Sunday 29 December 2013

Review: Nowicka and Antoniewicz, 'Works for Violin and Piano'

As a christmas present to myself, I ordered this album at the end of the university term a week or so ago. Having had a few days to listen through and digest it, I can assert that it is a fine album, one which should have a welcome place on any chamber music-enthusiast's shelf.

The works featured are as follows: 

Concertino for Violin and Piano, Op. 42 (i.e. piano reduction from the orchestral part)
Sonatina for Violin and Piano, Op. 46
Rhapsody on Moldavian Themes for Violin and Piano, Op. 47/3

All three are closely related - having been written in the years 1948/9, a period of upheaval in Soviet music, Weinberg included. New clamp-downs were placed by the Soviet Composer's Union, and several of Weinberg's works were black-listed. Despite this, Weinberg continued to write with a focus on chamber music and folk-tinged works, including the Rhapsody on Moldavian Themes, featured here. 

It is certainly an attractive CD package, featuring many photos of Weinberg, and images taken from the manuscripts of the works themselves. Nowicka provides liner notes, in English translation by Dorothy Holland, which leave a little to be desired, proof-reading errors aside. There are several factual errors, and a large focus on Weinberg's significance for Poland; in addition to this, I would have liked to have seen more details about the recorded works themselves. Not that these notes diminish the quality of the release - the booklet more than makes up for it with several excellent photos of Weinberg from across his career. The album's media patrons are TVP Kultura, Radio Merkury, Twoja Muza magazine and The RecArt label is an entirely independent label.

The playing is excellent throughout, providing interesting contrasts to the existing recorded repertoire. This is the first recording of the concertino with piano accompaniment (to the best of my knowledge), and Antoniewicz takes on the role of accompanist admirably. Indeed, the quality of this performance is grounds to argue for the quality of this work as a recital piece alongside the orchestral platform.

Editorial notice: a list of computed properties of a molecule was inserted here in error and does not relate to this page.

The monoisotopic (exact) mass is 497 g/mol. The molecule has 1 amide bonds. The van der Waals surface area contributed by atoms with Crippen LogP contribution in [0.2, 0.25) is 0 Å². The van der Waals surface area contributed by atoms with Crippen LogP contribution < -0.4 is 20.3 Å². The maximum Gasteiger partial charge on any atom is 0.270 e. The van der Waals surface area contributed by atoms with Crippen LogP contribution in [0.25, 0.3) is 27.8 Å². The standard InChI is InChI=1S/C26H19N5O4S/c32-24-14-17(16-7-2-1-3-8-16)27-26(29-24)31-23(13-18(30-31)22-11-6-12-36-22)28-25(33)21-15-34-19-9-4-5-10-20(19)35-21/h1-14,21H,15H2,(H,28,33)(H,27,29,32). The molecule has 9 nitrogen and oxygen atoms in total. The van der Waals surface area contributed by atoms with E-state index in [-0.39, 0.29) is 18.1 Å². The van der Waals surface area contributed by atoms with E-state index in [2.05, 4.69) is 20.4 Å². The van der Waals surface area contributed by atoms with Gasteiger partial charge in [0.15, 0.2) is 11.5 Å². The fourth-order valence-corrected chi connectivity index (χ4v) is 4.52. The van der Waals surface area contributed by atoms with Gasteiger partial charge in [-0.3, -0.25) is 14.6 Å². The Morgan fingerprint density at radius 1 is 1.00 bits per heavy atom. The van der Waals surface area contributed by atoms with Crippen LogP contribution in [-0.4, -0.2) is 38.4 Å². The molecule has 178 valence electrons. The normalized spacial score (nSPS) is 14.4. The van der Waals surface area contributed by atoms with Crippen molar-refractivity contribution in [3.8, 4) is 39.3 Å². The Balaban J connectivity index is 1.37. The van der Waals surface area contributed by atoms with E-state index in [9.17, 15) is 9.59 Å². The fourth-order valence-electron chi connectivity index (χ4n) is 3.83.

The Sonatina is an intriguing work, having waited more than five years until its first performance. It is closely related to another Weinberg Sonatina, the Op. 49 for piano, as well as the Fourth Sonata for Piano, Op. 56. Nowicka's and Antoniewicz's performance is thoroughly convincing, with an added warmth lacking from other recordings. 

As for recording on the disc, it is generally excellent. The quality tends towards warm and spacious, though the piano is occasionally engulfing, almost stifling for the soloist.

The final work, the Rhapsody on Moldavian Themes, will be familiar to many - one of Weinberg's most famous works, and a concert favourite of Oistrakh's. For the dance-like flurry that follows the introduction, Nowicka takes a tempo erring on the side of 'safe' - all the playing is solid and sure, but it lacks the excitement present on other recordings. 

Overall, an excellent disc, with many revealing and fresh interpretations. My highlight is the concertino with piano that opens the disc, a fine case for presenting this work in an intimate concert environment. The other works are given solid interpretations, with fresh and warm qualities, perhaps wanting for an edge of excitement but otherwise excellent. 

See the following link to the RecArt label's homepage, with previews for each of the works link.

--------Recommended further listening---------

Amsterdam Sinfonietta, Candida Thompson (Leader and Soloist) [Channel Classics]

- For the Concertino, an excellent recording by the ensemble that gave the European premiere. 

Yuri Klanits, Violin, Michael Csányi-Wills, Piano [Toccata Classics]

- For an exhilarating interpretation of the Moldavian Rhapsody. 

Friday 20 December 2013

And another upcoming release...

Just a quick note, to mention another upcoming release to add to your New Year's list.

Challenge Records have announced that Mr. Linus Roth is continuing his engagement with Weinberg's music with another disc to be released in January, pairing Weinberg's Violin Concerto, Op. 67, with Britten's youthful Violin Concerto, Op. 15. With the Deutsches Symphonie-orchester Berlin and Mikhel Cütson conducting.

To be released in January. Expect good things.

For more info, see the Challenge Records website here.

See my review of Roth's three-disc set of the complete works for Violin and Piano - review link.

Wednesday 11 December 2013

December update

Releases (both available and upcoming)

The last few months have brought a rich variety of Weinberg-related recordings (see my recent review posts). Here are two recordings that have caught my attention recently, both of which I am eagerly awaiting in the post:

The Pacifica Quartet, 'The Soviet Experience, Vol. IV', Cedille, 2CD-set. 

The Pacifica Quartet have been attracting numerous awards and column-inches for their excellent Shostakovich cycle, unique in pairing their releases with other Soviet quartets contemporaneous to the Shostakovich works featured. Of course, their third volume included Weinberg's Sixth Quartet in a masterful interpretation. This final disc features Schnittke's Third Quartet, perfect programming alongside Shostakovich's last three quartets. Several commentators have called for the group to record the remaining Schnittke quartets as a seperate project. Of course, I invite them to record as many Weinberg quartets as possible (and Myaskovsky, for that matter). Amazon link.